A comfortable bed plays an essential role in achieving a satisfying, restful night’s sleep. 93% of the U.S. citizens agreed to this claim, based on the overall result from the polls conducted by the National Sleep Foundation.
In addition to having a good quality sleep, one’s sleeping position should be considered when selecting the ‘right’ bed for you. We’ll find out here how to choose the best mattress when you’re into the back, stomach, and side sleeping positions.
Remember those good old days when your parents or older siblings get you to sleep on your back, placing your arms on your sides? Apart from your family’s sincerity, I bet you also had a comfortable sleep from this position. In fact, it’s considered as the best sleeping position, in which medical professionals have been saying this for a very long time.
However, even the ‘best’ isn’t perfect. Many studies have discovered that sleeping on the back is associated with obstructive sleep apnea (OSA). One of its common symptoms is snoring. Moreover, it can cause shoulder pain, especially sleeping in a starfish position that involves putting your arms up around your pillow like a star. It’s nothing severe, though.
Sleeping on the back doesn’t require specific mattress as compared to other positions. As mentioned, it’s the ideal sleeping position for a healthy back. The recessed space located in the lumbar region or the lower spine is the only primary gap in this position. A bed with a thinner top layer around a 2-inch comfort layer is already more than satisfying to many back sleepers.
If sleeping on the back may trigger you to snore, sleeping on your stomach aids you to stop it. Even so, sleeping on your back can result in terrible back pain. It’s because stomach sleepers end up:
- Turning their heads in one side or the other so they can breathe, which can cause neck strain
- Bending their back backward and harshly turning their neck all night every time they sleep on their stomach with a pillow on their neck. Back pain can be avoided if you choose a mattress designed for side sleepers with back pain due to the pressure-relieving foam that provides comfort and support. You shouldn’t sleep on too soft nor too thick mattresses as there are less to no recessed spaced to support. The ideal is a mattress with an inch of softness, offering to cushion bony areas of the stomach sleeper. What a stomach sleeper shouldn’t lay on a bed that can create an unnatural backward curve of the back.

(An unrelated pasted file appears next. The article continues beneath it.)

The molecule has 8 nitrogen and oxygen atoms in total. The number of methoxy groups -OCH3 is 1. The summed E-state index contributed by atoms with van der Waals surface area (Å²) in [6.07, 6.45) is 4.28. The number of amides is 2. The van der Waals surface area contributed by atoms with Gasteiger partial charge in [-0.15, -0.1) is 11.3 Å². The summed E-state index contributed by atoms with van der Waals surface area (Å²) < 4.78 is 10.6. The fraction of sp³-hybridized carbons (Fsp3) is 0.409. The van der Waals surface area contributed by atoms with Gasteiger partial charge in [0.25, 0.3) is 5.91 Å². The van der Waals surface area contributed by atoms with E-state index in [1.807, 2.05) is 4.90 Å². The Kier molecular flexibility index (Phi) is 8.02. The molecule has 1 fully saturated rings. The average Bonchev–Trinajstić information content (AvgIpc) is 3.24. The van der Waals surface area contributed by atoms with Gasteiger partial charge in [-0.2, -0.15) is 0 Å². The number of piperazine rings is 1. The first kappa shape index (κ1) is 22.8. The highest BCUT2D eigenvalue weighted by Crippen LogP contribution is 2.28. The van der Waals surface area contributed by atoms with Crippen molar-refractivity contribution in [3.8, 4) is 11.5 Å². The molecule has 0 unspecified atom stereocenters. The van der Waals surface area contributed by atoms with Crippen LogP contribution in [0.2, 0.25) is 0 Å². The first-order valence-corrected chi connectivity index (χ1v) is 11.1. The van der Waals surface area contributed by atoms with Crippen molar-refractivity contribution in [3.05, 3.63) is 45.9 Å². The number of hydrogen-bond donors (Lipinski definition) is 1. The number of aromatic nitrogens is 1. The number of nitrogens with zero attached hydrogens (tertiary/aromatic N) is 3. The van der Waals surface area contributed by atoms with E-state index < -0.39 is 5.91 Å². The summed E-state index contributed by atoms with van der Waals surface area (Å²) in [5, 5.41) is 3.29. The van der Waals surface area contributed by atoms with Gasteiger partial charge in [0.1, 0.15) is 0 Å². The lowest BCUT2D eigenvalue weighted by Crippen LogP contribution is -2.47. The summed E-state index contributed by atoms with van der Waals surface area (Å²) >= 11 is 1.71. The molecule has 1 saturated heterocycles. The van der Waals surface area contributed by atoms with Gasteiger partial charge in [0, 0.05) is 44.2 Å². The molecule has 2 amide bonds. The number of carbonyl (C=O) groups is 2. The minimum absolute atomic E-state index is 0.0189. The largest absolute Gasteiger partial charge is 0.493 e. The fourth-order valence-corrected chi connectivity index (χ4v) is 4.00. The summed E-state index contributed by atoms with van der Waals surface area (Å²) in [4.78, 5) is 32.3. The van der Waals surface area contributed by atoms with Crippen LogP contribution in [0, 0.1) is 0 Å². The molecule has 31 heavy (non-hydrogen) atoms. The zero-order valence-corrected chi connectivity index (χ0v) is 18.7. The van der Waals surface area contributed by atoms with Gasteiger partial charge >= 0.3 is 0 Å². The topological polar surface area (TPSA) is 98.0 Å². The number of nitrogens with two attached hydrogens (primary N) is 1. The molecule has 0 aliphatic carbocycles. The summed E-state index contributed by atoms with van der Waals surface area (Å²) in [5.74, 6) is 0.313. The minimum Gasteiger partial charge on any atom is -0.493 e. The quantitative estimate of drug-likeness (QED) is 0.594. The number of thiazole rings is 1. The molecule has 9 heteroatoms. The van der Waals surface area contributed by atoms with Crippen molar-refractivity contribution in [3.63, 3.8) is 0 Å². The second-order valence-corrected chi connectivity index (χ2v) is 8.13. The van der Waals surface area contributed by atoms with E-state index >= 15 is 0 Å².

Side sleepers often enjoy the ‘safe-feeling’ of fetal, log, and yearner positions.
- Fetal position – one’s arms and legs are curled towards the body, leaving the spine to be gently curved
- Log position – literally sleeping like a ‘log,’ in which one sleeps on the side with all arms and legs straight out
- Yearner position – one’s arms are stretched out in front and legs are aligned, but the back is slightly curved
All of these positions somehow offer a good night’s sleep to many side sleepers. Unfortunately, these positions may lead to long-term side effects, such as chronic back pain. I bet you also heard that sleeping on the right side can cause more pressure to one’s lungs, liver, and stomach. It doesn’t end here, though. There’s more.
Specifically, according to studies, sleeping sideways (both right and left) may lead side sleepers to:
- Experience shortness of breath and musculoskeletal strain on the neck or back when in a fetal position
- Suffer from skin aging caused by gravity when in a log position
- Encounter excessive nerve strain that causes blood flow restriction in the shoulders and arms when in a yearner position
Considering the health risks mentioned above, many would suggest to either sleep on your back or stomach. But here’s the catch. You don’t have to stop sleeping sideways. Otherwise, you might end up not having a good sleep because the other sleeping positions aren’t what our body prefers in the first place. Choosing the right mattress is the best thing to do, instead.
Nolah Mattress, for instance, has an adequate softness. It allows one’s body to sink into the mattress, eventually forming a cradle that can able to fill the recessed spaces between one’s body and the bed. Plus, it evenly spreads one’s body weight so his or her pressure points wouldn’t be strained after lying on the bed for a long time. You might want to check nolah mattress review here
The typical recommendation for every side sleeper is a bed with a combination of softer and thicker layers, which are about three inches thick. As side sleeping causes too much muscle strain in several parts of the body, side sleepers should look for a bed with pressure relief.
If you’re neither a back, stomach or side sleeper, then you’re what is considered as ‘combination’ sleepers. Choosing the suitable mattress for you can be a bit tricky. For instance, sleeping on the back only needs an inch of any soft material with firmer support underneath, whereas sleeping sideways requires a 3-inch comfort layer. If this is the case, always opt for something in between.
Analisse Weathers is a versatile blogger. Recently, womanhood has piqued her interest, and so she’s been into writing about it nowadays. She’s a wannabe interior designer, too. Hence, she enjoys writing about house renovation, improvement, or repairs and other home-related topics.